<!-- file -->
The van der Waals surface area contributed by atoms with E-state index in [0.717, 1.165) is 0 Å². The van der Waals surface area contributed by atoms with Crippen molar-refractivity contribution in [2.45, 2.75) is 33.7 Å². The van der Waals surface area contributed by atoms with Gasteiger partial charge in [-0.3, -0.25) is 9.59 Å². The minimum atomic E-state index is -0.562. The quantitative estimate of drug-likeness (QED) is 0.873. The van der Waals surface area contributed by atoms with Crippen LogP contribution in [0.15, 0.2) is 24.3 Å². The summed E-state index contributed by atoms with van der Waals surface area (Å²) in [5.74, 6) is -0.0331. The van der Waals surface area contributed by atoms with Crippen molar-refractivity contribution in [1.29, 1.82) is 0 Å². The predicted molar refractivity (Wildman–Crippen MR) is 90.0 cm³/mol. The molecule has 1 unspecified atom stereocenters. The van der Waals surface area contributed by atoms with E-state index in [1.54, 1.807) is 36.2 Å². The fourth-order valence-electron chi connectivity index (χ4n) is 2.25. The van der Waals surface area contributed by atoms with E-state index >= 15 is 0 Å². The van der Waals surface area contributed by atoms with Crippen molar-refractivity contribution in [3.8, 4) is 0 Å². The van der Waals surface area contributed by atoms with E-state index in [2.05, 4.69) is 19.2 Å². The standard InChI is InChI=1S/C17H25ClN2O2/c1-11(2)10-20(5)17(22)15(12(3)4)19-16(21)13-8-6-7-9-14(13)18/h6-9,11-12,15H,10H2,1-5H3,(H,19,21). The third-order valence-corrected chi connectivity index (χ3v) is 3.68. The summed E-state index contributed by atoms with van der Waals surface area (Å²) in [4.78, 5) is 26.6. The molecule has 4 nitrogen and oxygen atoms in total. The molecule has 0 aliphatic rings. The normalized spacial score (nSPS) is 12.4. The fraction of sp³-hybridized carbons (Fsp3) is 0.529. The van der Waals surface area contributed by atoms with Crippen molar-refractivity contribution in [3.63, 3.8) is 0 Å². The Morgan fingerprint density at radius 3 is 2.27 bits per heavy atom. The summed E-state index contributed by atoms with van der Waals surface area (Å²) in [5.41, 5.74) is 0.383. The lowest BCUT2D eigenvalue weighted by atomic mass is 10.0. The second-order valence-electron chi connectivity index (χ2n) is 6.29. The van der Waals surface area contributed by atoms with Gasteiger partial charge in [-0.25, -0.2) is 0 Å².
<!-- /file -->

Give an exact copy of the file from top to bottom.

The van der Waals surface area contributed by atoms with E-state index in [0.717, 1.165) is 0 Å². The van der Waals surface area contributed by atoms with Crippen molar-refractivity contribution in [2.45, 2.75) is 33.7 Å². The van der Waals surface area contributed by atoms with Gasteiger partial charge in [-0.3, -0.25) is 9.59 Å². The minimum atomic E-state index is -0.562. The quantitative estimate of drug-likeness (QED) is 0.873. The van der Waals surface area contributed by atoms with Crippen LogP contribution in [0.15, 0.2) is 24.3 Å². The summed E-state index contributed by atoms with van der Waals surface area (Å²) in [5.74, 6) is -0.0331. The van der Waals surface area contributed by atoms with Crippen molar-refractivity contribution in [1.29, 1.82) is 0 Å². The predicted molar refractivity (Wildman–Crippen MR) is 90.0 cm³/mol. The molecule has 1 unspecified atom stereocenters. The van der Waals surface area contributed by atoms with E-state index in [1.54, 1.807) is 36.2 Å². The fourth-order valence-electron chi connectivity index (χ4n) is 2.25. The van der Waals surface area contributed by atoms with E-state index >= 15 is 0 Å². The van der Waals surface area contributed by atoms with Crippen molar-refractivity contribution in [3.8, 4) is 0 Å². The van der Waals surface area contributed by atoms with E-state index in [2.05, 4.69) is 19.2 Å². The standard InChI is InChI=1S/C17H25ClN2O2/c1-11(2)10-20(5)17(22)15(12(3)4)19-16(21)13-8-6-7-9-14(13)18/h6-9,11-12,15H,10H2,1-5H3,(H,19,21). The third-order valence-corrected chi connectivity index (χ3v) is 3.68. The summed E-state index contributed by atoms with van der Waals surface area (Å²) in [4.78, 5) is 26.6. The molecule has 4 nitrogen and oxygen atoms in total. The molecule has 0 aliphatic rings. The normalized spacial score (nSPS) is 12.4. The fraction of sp³-hybridized carbons (Fsp3) is 0.529. The van der Waals surface area contributed by atoms with Crippen molar-refractivity contribution in [3.63, 3.8) is 0 Å². The Morgan fingerprint density at radius 3 is 2.27 bits per heavy atom. The summed E-state index contributed by atoms with van der Waals surface area (Å²) in [5.41, 5.74) is 0.383. The lowest BCUT2D eigenvalue weighted by atomic mass is 10.0. The second-order valence-electron chi connectivity index (χ2n) is 6.29. The van der Waals surface area contributed by atoms with Gasteiger partial charge in [-0.25, -0.2) is 0 Å².